- The Book of Exodus, an Introduction and Outlines ... in the Old Testament; The Symbolism of Christ in ExodusA Geographical Outline of Exodus ...
- The Book of Ephesians Purpose and Outlines shows why Paul wrote this epistle and how he developed his message.
- Provides two outlines for the Book of Genesis, including a Genealogy outline and a Geographical outline using maps and charts.
- Bible Study Questions. Each section of Romans is broken up into teaching or study sections. There is a set of Bible Studies for each set. The NASB is used but ...
- Book of Romans: Introduction and Roman Outlines provides an excellent outline, readable background with charts to the epistle to Romans including such ...
- The Epistle of Joy. Paul J. Bucknell. Purpose. An introduction of Philippians is provided along with several outlines.
- An Outline and Map Survey. Paul J. Bucknell. Purpose: Provides an overview of Acts and two outlines for the Book of Acts as well as ...
- Purpose and Outline of 1 Corinthians serves as part of The Bible Teaching Commentary which provides an overview summary of the Book of 1 Corinthians.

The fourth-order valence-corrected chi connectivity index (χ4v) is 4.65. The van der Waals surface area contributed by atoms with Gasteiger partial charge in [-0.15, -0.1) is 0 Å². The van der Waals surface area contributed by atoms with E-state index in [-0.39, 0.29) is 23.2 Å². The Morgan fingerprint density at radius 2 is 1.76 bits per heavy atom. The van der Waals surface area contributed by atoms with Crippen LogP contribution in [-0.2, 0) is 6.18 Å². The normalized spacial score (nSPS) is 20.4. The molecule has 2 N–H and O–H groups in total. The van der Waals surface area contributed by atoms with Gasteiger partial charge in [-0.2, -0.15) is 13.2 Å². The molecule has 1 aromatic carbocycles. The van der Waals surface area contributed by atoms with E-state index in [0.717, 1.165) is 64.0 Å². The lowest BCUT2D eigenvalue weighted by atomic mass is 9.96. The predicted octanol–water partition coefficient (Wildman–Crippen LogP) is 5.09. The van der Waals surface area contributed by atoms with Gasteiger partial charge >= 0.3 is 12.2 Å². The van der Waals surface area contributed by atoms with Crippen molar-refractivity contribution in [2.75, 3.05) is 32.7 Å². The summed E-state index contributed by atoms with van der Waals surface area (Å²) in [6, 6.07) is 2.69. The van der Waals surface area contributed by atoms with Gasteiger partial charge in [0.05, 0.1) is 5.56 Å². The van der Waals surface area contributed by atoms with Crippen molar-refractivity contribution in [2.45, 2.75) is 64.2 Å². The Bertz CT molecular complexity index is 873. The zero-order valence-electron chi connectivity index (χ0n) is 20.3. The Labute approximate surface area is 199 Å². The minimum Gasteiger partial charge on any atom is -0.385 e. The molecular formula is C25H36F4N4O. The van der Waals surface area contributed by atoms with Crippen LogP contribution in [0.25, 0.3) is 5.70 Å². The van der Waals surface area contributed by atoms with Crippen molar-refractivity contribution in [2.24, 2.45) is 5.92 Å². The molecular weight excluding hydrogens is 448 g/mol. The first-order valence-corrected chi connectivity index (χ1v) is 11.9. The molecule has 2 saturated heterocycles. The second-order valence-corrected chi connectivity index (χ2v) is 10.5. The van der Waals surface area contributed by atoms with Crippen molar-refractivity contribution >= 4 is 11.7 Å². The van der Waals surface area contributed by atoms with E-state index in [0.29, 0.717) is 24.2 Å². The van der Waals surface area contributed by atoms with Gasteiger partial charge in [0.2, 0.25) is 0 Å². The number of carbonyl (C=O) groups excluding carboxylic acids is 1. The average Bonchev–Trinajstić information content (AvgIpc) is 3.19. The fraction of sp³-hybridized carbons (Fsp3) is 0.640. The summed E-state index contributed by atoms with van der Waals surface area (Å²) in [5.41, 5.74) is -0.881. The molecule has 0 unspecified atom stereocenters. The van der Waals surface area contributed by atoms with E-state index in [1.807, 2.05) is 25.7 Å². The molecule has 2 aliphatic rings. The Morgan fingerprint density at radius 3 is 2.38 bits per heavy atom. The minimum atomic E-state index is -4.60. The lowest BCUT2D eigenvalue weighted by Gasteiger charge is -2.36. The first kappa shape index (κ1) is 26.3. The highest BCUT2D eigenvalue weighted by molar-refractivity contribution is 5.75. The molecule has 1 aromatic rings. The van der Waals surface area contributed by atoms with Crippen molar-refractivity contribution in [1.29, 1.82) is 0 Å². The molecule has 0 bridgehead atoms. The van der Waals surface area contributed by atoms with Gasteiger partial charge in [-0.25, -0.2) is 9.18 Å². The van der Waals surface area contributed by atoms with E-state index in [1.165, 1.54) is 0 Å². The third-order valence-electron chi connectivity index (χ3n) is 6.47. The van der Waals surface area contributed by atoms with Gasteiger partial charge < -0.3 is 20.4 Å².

- Outline for Book of Nehemiah: The ‘Rebuilding Our Faith’ series on Nehemiah focuses on an important part of the work that God wants to do in our lives.
- An outline of the Book of Ecclesiastes is not easily developed. Solomon did not chiefly persuade his audience by a simple progression of logical thoughts but ...
- Overviews and a Outline of Isaiah incorporates two special charts that give an overview of the Book of Isaiah - Redemptive Chart and a Light/Darkness Diagram .
- 1 John Introduction and 1 John Outline are both given here in light of I John’s purpose.
- Detailed Micah Outline A Modern Man’s Perspective · 1) Destruction: Evidence of Judgment (1:1-7) · 2) Revelation: Evidence of Sins (1:8-2:11) · 3) Restoration: ...
- This overview of the Book of Job introduces the Book of Job by providing Job’s purpose, a special outline, a brief introduction of the five sections of Job and ...
- Overview, Chronology and Outline. Rebuilding the Temple of God. Haggai 1:1-11 . The Bible Teacher’s Commentary.
- Titus: An Introduction, Outline And Purpose serves as the introduction to the Book of Titus in The Bible Teaching Commentary series. Diagrams included.
- The outline for the Book of Numbers, Numbers 1-36.